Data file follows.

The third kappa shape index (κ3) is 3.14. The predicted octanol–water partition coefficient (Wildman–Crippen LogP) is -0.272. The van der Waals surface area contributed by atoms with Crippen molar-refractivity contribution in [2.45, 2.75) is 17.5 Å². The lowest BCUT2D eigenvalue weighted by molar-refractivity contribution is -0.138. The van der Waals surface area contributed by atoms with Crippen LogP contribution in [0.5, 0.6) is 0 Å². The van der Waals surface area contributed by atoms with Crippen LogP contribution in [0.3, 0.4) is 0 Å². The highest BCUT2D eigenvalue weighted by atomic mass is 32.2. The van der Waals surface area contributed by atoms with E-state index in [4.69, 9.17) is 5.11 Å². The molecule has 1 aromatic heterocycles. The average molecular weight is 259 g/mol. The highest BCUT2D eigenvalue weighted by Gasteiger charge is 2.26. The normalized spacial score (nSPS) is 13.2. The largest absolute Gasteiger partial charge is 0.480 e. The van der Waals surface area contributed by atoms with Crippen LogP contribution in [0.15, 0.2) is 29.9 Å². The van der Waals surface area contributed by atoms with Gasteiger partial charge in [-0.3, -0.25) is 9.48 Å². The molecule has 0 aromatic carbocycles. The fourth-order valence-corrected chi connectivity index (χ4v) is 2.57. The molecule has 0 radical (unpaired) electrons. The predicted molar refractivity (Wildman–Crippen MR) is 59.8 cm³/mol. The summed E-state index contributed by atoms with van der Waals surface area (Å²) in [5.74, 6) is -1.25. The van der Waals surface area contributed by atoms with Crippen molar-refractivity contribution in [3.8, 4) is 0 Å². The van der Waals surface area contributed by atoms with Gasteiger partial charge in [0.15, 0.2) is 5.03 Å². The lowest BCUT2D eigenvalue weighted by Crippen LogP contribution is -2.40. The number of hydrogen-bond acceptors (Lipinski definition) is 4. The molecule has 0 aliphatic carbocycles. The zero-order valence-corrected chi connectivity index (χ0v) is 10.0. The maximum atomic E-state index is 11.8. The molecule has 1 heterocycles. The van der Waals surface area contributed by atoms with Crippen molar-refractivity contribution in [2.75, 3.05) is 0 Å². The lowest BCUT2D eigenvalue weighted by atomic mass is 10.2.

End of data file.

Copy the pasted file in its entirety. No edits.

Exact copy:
The third kappa shape index (κ3) is 3.14. The predicted octanol–water partition coefficient (Wildman–Crippen LogP) is -0.272. The van der Waals surface area contributed by atoms with Crippen molar-refractivity contribution in [2.45, 2.75) is 17.5 Å². The lowest BCUT2D eigenvalue weighted by molar-refractivity contribution is -0.138. The van der Waals surface area contributed by atoms with Crippen LogP contribution in [0.5, 0.6) is 0 Å². The van der Waals surface area contributed by atoms with Crippen LogP contribution in [0.3, 0.4) is 0 Å². The highest BCUT2D eigenvalue weighted by atomic mass is 32.2. The van der Waals surface area contributed by atoms with E-state index in [4.69, 9.17) is 5.11 Å². The molecule has 1 aromatic heterocycles. The average molecular weight is 259 g/mol. The highest BCUT2D eigenvalue weighted by Gasteiger charge is 2.26. The normalized spacial score (nSPS) is 13.2. The largest absolute Gasteiger partial charge is 0.480 e. The van der Waals surface area contributed by atoms with Crippen LogP contribution in [0.15, 0.2) is 29.9 Å². The van der Waals surface area contributed by atoms with Gasteiger partial charge in [-0.3, -0.25) is 9.48 Å². The molecule has 0 aromatic carbocycles. The fourth-order valence-corrected chi connectivity index (χ4v) is 2.57. The molecule has 0 radical (unpaired) electrons. The predicted molar refractivity (Wildman–Crippen MR) is 59.8 cm³/mol. The summed E-state index contributed by atoms with van der Waals surface area (Å²) in [5.74, 6) is -1.25. The van der Waals surface area contributed by atoms with Crippen molar-refractivity contribution in [3.8, 4) is 0 Å². The van der Waals surface area contributed by atoms with Gasteiger partial charge in [0.15, 0.2) is 5.03 Å². The lowest BCUT2D eigenvalue weighted by Crippen LogP contribution is -2.40. The number of hydrogen-bond acceptors (Lipinski definition) is 4. The molecule has 0 aliphatic carbocycles. The zero-order valence-corrected chi connectivity index (χ0v) is 10.0. The maximum atomic E-state index is 11.8. The molecule has 1 heterocycles. The van der Waals surface area contributed by atoms with Crippen molar-refractivity contribution in [2.75, 3.05) is 0 Å². The lowest BCUT2D eigenvalue weighted by atomic mass is 10.2.